If by continuing "business as usual" there was a good chance that the source of your livelihood – and a critically endangered species – would disappear, would you change your behaviour? Delegates of the 48-nation International Commission for the Conservation of Atlantic Tunas decided this past weekend to gamble on the future of Atlantic bluefin tuna, reducing the total allowable catch by just 600 tons, from 13,500 to 12,900. The organisation’s own scientists have warned that continuing to catch Atlantic bluefin at these levels left a 30-40 percent chance that the stock would collapse, but this did not impact delegates’ voting, many of whom have a vested economic interest in the lucrative bluefin industry – a recent report estimated (conservatively) the black market in bluefin alone to have generated $4 billion over the past decade – to allow populations to recover.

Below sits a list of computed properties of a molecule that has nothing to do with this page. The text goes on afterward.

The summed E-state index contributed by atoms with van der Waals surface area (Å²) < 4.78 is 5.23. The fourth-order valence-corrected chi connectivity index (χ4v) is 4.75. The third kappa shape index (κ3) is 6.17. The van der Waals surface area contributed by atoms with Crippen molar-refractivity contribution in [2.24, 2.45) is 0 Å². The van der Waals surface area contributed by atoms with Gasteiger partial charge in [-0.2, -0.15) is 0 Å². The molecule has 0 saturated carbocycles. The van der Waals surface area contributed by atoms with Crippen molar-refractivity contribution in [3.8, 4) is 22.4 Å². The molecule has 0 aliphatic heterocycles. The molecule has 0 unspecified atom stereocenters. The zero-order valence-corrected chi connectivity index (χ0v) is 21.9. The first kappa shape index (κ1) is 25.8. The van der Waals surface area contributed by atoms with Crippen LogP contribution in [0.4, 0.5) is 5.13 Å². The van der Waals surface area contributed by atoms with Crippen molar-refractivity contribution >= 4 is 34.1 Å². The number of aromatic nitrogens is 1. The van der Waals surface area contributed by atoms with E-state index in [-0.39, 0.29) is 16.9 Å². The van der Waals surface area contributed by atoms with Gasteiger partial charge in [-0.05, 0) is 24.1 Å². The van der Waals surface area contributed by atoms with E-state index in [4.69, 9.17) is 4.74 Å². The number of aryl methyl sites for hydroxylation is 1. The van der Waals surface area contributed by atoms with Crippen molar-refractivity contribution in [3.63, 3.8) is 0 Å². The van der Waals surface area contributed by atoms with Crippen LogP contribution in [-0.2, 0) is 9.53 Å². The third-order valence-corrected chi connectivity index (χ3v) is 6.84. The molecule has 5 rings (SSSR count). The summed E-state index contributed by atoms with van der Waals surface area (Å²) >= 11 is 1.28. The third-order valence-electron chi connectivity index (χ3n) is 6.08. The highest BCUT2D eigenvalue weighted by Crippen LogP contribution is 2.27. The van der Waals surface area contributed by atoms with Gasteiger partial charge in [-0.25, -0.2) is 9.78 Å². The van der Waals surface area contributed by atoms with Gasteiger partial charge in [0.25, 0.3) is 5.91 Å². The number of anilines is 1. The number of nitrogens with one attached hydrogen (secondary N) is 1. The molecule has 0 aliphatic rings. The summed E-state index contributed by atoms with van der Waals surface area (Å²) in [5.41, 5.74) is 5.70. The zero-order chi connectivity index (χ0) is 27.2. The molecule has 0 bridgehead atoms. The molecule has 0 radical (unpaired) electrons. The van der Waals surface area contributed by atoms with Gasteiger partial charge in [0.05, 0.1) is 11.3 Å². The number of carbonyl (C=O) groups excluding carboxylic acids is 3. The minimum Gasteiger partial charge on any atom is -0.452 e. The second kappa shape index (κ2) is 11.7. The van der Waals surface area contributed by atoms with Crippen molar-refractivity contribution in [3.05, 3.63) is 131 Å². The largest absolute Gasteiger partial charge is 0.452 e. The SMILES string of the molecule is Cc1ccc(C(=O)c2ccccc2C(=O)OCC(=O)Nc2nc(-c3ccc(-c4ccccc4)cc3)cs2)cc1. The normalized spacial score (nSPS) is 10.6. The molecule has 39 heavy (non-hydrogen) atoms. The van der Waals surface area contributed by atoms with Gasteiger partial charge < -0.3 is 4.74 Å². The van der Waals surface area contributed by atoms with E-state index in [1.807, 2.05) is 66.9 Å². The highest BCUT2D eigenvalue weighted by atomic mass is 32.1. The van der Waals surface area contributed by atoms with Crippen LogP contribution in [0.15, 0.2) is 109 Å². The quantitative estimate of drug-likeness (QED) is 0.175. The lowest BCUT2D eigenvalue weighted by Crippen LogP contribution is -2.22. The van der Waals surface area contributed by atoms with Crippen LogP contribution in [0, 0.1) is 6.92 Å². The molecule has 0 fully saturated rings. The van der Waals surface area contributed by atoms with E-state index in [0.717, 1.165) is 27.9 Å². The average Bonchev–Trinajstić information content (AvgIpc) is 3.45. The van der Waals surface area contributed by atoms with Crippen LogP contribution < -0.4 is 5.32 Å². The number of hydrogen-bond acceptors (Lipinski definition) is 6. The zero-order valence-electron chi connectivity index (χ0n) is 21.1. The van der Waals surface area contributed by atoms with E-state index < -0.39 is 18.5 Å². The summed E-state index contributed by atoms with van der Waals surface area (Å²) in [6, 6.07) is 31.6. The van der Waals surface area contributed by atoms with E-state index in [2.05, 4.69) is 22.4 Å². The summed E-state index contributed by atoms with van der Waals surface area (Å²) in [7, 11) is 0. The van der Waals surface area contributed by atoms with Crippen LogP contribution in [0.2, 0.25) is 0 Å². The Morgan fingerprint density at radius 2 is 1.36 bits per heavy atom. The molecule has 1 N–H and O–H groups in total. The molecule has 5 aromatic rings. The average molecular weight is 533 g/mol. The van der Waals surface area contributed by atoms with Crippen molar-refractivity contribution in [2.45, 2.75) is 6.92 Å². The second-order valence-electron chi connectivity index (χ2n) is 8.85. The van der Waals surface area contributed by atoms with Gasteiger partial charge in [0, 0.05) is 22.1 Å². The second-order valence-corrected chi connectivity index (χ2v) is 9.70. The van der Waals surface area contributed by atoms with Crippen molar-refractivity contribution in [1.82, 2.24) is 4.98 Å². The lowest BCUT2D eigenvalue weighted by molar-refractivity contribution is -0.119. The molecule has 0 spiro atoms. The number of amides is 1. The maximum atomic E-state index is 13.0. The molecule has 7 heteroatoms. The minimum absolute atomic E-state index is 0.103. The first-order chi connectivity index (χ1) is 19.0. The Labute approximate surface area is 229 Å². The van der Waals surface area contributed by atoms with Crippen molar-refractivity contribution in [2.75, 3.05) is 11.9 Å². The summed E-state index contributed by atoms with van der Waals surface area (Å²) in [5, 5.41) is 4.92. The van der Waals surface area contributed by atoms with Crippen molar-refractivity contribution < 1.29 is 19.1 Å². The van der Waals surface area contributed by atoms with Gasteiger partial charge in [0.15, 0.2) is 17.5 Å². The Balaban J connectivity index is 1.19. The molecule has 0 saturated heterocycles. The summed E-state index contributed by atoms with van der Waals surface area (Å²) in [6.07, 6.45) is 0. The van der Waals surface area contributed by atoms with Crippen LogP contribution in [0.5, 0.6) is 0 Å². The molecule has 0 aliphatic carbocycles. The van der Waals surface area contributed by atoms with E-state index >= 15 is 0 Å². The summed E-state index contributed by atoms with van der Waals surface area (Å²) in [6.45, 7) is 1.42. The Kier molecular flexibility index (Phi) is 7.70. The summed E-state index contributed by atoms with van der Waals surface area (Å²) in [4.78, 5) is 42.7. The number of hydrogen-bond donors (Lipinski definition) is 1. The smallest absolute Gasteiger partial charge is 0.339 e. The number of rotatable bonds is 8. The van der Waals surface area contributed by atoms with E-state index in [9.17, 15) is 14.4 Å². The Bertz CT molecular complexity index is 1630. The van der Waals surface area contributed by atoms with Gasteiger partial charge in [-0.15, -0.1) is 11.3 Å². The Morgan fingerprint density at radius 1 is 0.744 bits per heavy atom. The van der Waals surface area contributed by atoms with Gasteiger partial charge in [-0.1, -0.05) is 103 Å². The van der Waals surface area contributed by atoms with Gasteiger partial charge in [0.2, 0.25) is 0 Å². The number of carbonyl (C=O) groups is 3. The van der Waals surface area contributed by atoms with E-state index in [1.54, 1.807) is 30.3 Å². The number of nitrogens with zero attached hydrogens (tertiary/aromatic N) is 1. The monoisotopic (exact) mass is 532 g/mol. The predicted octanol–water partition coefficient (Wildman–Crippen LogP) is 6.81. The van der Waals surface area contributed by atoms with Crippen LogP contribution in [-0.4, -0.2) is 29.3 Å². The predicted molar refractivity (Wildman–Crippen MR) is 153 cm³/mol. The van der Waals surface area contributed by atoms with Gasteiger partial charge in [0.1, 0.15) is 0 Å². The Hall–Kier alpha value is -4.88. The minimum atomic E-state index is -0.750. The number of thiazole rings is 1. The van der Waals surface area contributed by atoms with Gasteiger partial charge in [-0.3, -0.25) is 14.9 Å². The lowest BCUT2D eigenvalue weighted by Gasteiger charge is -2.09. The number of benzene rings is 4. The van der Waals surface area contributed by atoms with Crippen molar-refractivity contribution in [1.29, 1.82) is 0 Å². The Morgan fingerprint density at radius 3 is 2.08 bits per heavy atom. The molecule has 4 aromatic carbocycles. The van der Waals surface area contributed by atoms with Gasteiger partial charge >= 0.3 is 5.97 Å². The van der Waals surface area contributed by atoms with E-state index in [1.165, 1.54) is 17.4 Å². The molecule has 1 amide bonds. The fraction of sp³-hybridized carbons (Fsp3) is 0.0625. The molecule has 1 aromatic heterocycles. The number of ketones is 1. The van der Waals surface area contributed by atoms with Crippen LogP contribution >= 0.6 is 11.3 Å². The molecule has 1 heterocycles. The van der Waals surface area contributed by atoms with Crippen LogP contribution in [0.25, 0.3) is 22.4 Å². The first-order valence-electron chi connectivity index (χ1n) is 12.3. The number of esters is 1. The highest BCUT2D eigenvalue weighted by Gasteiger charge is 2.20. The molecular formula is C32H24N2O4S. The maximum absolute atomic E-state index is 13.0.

This is tragic, to say nothing of the irony that an organisation set up to ostensibly protect bluefin tuna stocks, with the word "conservation" in its name, is taking such irresponsible risks with the rapidly-vanishing animals it has been entrusted with.
Sharks fared better at the meeting. The commission approved a ban on taking whitetip sharks in the whole Atlantic, and limited fishing for endangered hammerhead sharks to coastal fisheries in developing nations, while making their fins illegal to trade.
See the Shark Alliance/European Elasmobranch Association press release for more details on the outcome for sharks. The New York Times Green blog also has a good writeup of the conference, with a focus on its impact on the future of bluefin.